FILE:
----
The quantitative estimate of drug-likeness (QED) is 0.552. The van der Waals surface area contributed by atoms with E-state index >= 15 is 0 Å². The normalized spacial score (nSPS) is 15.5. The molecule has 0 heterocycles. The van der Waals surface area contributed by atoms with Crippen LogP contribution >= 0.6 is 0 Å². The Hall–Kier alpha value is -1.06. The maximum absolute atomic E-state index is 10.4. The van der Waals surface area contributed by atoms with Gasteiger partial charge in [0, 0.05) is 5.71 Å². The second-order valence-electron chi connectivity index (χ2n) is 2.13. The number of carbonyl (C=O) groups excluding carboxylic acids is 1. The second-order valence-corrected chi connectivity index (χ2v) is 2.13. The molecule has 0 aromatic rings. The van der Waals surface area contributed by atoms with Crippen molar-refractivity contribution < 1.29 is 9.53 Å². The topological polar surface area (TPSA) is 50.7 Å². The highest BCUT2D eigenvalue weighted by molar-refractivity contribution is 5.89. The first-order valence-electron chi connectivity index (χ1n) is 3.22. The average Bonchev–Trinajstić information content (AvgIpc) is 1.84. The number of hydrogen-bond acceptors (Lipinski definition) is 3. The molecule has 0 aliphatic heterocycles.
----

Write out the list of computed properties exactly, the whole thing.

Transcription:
The quantitative estimate of drug-likeness (QED) is 0.552. The van der Waals surface area contributed by atoms with E-state index >= 15 is 0 Å². The normalized spacial score (nSPS) is 15.5. The molecule has 0 heterocycles. The van der Waals surface area contributed by atoms with Crippen LogP contribution >= 0.6 is 0 Å². The Hall–Kier alpha value is -1.06. The maximum absolute atomic E-state index is 10.4. The van der Waals surface area contributed by atoms with Gasteiger partial charge in [0, 0.05) is 5.71 Å². The second-order valence-electron chi connectivity index (χ2n) is 2.13. The number of carbonyl (C=O) groups excluding carboxylic acids is 1. The second-order valence-corrected chi connectivity index (χ2v) is 2.13. The molecule has 0 aromatic rings. The van der Waals surface area contributed by atoms with Crippen molar-refractivity contribution < 1.29 is 9.53 Å². The topological polar surface area (TPSA) is 50.7 Å². The highest BCUT2D eigenvalue weighted by molar-refractivity contribution is 5.89. The first-order valence-electron chi connectivity index (χ1n) is 3.22. The average Bonchev–Trinajstić information content (AvgIpc) is 1.84. The number of hydrogen-bond acceptors (Lipinski definition) is 3. The molecule has 0 aliphatic heterocycles.